Thu, Apr 25, 2013 - Page 9 News List

Denmark rethinks its
out-of-kilter welfare state

Danes pay the highest income tax in the world in exchange for extravagant benefits that lead to some people getting more money on welfare than when working. Many say this situation has become untenable

By Suzanne Daley  /  NY Times News Service, COPENHAGEN

“Now people do not have that mentality. They think of these benefits as their rights. The rights have just expanded and expanded, and it has brought us a good quality of life, but now we need to go back to the rights and the duties. We all have to contribute,” Haekkerup said.

Last year, a little more than 2.6 million people between the ages of 15 and 64 were working in Denmark — 47 percent of the total population and 73 percent of 15 to 64-year-olds.

While only about 65 percent of working-age adults are employed in the US, comparisons are misleading, since many Danes work short hours, and all enjoy perks like long vacations and lengthy paid maternity leave, not to speak of a de facto minimum wage approaching US$20 an hour. Danes would rank much lower in terms of hours worked per year.

In addition, the workforce has far more older people to support. About 18 percent of Denmark’s population is more than 65, compared with 13 percent in the US.

One study, by the municipal policy research group Kora, recently found that only three of Denmark’s 98 municipalities would this year have a majority of residents working. This is a significant reduction from 2009, when 59 municipalities could boast that a majority of residents had jobs. (Everyone, including children, was counted in the comparison.)

Joachim Olsen, the skeptical politician from the Liberal Alliance party who visited Carina 16 months ago in her pleasant Copenhagen apartment, is particularly alarmed. He says Sweden, which is already considered generous, has far fewer citizens living on government benefits. If Denmark followed Sweden’s example, it would have about 250,000 fewer people living on benefits of various sorts.

“The welfare state here has spiraled out of control,” Olsen said. “It has done a lot of good, but we have been unwilling to talk about the negative side. For a very long time it has been taboo to talk about the Carinas.”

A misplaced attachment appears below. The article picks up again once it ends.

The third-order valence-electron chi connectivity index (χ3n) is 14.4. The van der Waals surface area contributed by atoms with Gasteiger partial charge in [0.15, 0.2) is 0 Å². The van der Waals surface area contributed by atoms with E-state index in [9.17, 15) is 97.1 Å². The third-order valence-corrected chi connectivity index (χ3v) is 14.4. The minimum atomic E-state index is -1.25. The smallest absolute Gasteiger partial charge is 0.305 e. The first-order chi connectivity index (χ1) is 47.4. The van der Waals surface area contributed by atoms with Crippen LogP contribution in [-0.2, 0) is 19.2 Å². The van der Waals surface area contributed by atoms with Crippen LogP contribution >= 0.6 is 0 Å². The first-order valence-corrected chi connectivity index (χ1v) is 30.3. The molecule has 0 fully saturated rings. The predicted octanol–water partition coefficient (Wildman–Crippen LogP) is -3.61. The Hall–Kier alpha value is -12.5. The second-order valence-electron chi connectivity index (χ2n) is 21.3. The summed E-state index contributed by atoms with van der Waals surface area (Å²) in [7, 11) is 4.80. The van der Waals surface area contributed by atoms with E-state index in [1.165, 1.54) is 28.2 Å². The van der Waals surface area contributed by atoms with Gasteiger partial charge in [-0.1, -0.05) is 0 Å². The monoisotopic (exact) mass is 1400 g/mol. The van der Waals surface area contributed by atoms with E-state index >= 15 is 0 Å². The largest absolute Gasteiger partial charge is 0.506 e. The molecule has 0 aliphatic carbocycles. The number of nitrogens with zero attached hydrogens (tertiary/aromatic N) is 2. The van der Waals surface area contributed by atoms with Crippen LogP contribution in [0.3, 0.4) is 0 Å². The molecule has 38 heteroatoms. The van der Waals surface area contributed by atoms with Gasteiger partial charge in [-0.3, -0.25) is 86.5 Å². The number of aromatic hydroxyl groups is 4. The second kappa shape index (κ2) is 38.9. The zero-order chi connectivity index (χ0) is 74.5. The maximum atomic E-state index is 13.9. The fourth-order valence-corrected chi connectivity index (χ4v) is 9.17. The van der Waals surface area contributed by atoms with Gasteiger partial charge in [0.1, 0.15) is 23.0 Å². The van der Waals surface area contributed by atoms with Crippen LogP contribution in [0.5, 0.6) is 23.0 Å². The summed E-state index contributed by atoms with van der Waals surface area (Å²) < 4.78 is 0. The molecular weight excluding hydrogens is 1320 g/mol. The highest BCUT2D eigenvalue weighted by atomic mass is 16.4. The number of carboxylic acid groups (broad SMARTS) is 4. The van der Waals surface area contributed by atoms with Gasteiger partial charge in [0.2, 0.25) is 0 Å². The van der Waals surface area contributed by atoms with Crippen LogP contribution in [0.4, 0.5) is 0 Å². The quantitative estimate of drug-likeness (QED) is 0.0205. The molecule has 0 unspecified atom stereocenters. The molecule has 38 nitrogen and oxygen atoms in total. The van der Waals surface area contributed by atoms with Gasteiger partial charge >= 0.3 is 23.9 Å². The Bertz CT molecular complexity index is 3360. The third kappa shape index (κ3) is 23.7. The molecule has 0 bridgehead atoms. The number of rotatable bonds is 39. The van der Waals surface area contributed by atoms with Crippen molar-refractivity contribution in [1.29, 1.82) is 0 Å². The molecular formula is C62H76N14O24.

Already the government has reduced various early-retirement plans. The unemployed used to be able to collect benefits for up to four years. Now it is two.

Students are next up for cutbacks, most of which are intended to get them into the workforce more quickly. Currently, students are entitled to six years of stipends, about US$990 a month, to complete a five-year degree which, of course, is free. Many of them take even longer to finish, taking breaks to travel, and for internships before and during their studies.

In trying to reduce the welfare rolls, the government is concentrating on making sure that people like Carina do not exist in the future. It is proposing cuts to welfare grants for those under 30 and stricter reviews to make sure that such recipients are steered into jobs or educational programs before they get comfortable on government benefits.

Officials have also begun to question the large number of people who are receiving lifetime disability checks. About 240,000 people — roughly 9 percent of the potential workforce — have lifetime disability status; about 33,500 of them are under 40. The government has proposed ending that status for those under 40, unless they have a mental or physical condition that is so severe that it keeps them from working.

Instead of offering disability, the government intends to assign people to “rehabilitation teams” to come up with one to five-year plans that could include counseling, social-skills training and education, as well as a state-subsidized job, at least in the beginning. The idea is to have them working at least part-time or studying.

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